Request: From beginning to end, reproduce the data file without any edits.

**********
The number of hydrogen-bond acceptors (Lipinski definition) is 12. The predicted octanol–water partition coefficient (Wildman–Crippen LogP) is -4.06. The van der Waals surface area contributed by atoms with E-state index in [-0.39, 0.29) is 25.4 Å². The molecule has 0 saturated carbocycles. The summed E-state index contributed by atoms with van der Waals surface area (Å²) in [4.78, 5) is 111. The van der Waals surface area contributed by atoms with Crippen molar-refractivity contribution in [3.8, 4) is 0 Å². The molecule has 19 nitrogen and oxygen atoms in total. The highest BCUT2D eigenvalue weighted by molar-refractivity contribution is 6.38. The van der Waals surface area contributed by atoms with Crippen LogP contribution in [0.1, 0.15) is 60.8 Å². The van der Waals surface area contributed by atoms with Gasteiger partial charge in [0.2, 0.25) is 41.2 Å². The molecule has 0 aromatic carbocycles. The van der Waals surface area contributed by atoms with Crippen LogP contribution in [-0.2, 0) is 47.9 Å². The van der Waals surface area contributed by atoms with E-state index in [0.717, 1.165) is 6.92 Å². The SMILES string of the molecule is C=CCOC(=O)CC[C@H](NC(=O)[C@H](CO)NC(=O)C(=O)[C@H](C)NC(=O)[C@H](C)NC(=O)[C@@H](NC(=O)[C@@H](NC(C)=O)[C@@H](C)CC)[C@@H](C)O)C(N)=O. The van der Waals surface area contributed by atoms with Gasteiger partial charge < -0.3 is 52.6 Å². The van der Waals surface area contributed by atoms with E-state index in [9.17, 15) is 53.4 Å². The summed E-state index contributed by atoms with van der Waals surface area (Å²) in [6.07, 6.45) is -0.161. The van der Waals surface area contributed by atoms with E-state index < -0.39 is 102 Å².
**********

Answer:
The number of hydrogen-bond acceptors (Lipinski definition) is 12. The predicted octanol–water partition coefficient (Wildman–Crippen LogP) is -4.06. The van der Waals surface area contributed by atoms with E-state index in [-0.39, 0.29) is 25.4 Å². The molecule has 0 saturated carbocycles. The summed E-state index contributed by atoms with van der Waals surface area (Å²) in [4.78, 5) is 111. The van der Waals surface area contributed by atoms with Crippen molar-refractivity contribution in [3.8, 4) is 0 Å². The molecule has 19 nitrogen and oxygen atoms in total. The highest BCUT2D eigenvalue weighted by molar-refractivity contribution is 6.38. The van der Waals surface area contributed by atoms with Crippen LogP contribution in [0.1, 0.15) is 60.8 Å². The van der Waals surface area contributed by atoms with Gasteiger partial charge in [0.2, 0.25) is 41.2 Å². The molecule has 0 aromatic carbocycles. The van der Waals surface area contributed by atoms with Crippen LogP contribution in [-0.2, 0) is 47.9 Å². The van der Waals surface area contributed by atoms with E-state index in [0.717, 1.165) is 6.92 Å². The SMILES string of the molecule is C=CCOC(=O)CC[C@H](NC(=O)[C@H](CO)NC(=O)C(=O)[C@H](C)NC(=O)[C@H](C)NC(=O)[C@@H](NC(=O)[C@@H](NC(C)=O)[C@@H](C)CC)[C@@H](C)O)C(N)=O. The van der Waals surface area contributed by atoms with Gasteiger partial charge < -0.3 is 52.6 Å². The van der Waals surface area contributed by atoms with E-state index in [9.17, 15) is 53.4 Å². The summed E-state index contributed by atoms with van der Waals surface area (Å²) in [6.07, 6.45) is -0.161. The van der Waals surface area contributed by atoms with E-state index < -0.39 is 102 Å².